AWS re:Invent 2018 (Big Data and Analytics Sessions) — Day 3

Only attended two sessions today one of which was unfortunately a bit too dry to do a write-up for. However check out the below recap as well as my and Xavier Clements’s morning keynote recaps:

ANT205 — Technology Trends: Data Lakes and Analytics

In this talk, Anurag Gupta, VP for AWS Analytic and Transactional Database Services, talks about some of the key trends we see in data lakes and analytics, and he describes how they shape the services we offer at AWS. Specific trends include the rise of machine generated data and semi-structured/unstructured data as dominant sources of new data, the move towards serverless, SPI-centric computing, and the growing need for local access to data from users around the world.

Links: Portal

Recap

Company wealth has been moving away from traditional material centric companies to more data centric companies.

Over the last two decades there has been a dramatic change:

There is more data than people think — data growth has been greater than 10x every 5 years — you have to plan for this data growth now not later.

Today there are more ways to analyse data than ever before, Hadoop, Elasticsearch, Presto, Spark have all come around in the last 11 years.

Data lakes help you effectively scale

  • Store exabytes of data
  • Load, transform, and catalog your date once
  • Make it available to many tools

We need to rethink what we mean by data and analytics. Today we collect data in order to help with transactions and not necessarily with the customer journey.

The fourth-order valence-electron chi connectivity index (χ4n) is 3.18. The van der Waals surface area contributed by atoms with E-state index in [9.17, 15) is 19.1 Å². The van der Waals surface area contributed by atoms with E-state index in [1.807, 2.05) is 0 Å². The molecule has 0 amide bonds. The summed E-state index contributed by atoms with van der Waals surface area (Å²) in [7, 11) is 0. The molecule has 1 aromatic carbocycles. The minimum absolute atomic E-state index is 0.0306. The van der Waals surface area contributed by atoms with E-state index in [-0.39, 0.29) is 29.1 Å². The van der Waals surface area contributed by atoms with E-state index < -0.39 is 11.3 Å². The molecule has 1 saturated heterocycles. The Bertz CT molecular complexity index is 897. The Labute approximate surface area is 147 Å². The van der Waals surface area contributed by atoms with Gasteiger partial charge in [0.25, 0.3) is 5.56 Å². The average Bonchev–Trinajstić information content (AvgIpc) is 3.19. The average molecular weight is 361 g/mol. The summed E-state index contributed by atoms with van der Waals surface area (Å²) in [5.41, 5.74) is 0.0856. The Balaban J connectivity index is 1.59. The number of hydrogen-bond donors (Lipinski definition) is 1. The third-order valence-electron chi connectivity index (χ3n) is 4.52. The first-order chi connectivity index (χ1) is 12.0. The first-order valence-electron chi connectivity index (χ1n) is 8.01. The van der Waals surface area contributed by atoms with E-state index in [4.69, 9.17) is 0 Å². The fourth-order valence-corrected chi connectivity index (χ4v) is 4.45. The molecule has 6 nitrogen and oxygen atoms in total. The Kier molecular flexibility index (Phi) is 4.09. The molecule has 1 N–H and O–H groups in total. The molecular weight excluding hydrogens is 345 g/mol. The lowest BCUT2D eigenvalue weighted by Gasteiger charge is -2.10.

• Data can be used to benefit the customer during their journey. Things like understanding the customers favourite coffee every day, what sports team they like so you can strike up a conversation when they come into the coffee shop.
  • Example regarding Amazon Echo: Important data are not necessarily the questions that have been answered, it’s the questions that haven’t been answered. This data will help improve the customer journey and make sure the next time they ask the question, Alexa has the answer.
  • Example regarding Amazon Go (supermarket stores): Relating this to supermarket membership cards, those cards give a lot of information to the supermarket around the items you purchase, patterns etc. However, Amazon Go takes this one step further. By monitoring customers throughout the store, Amazon can understand customer routes within the store, they can understand what items you picked up or put down. What items you swapped for others etc. This adds critical data that can in the future add loads of value.

Amazon data and analytics ecosystem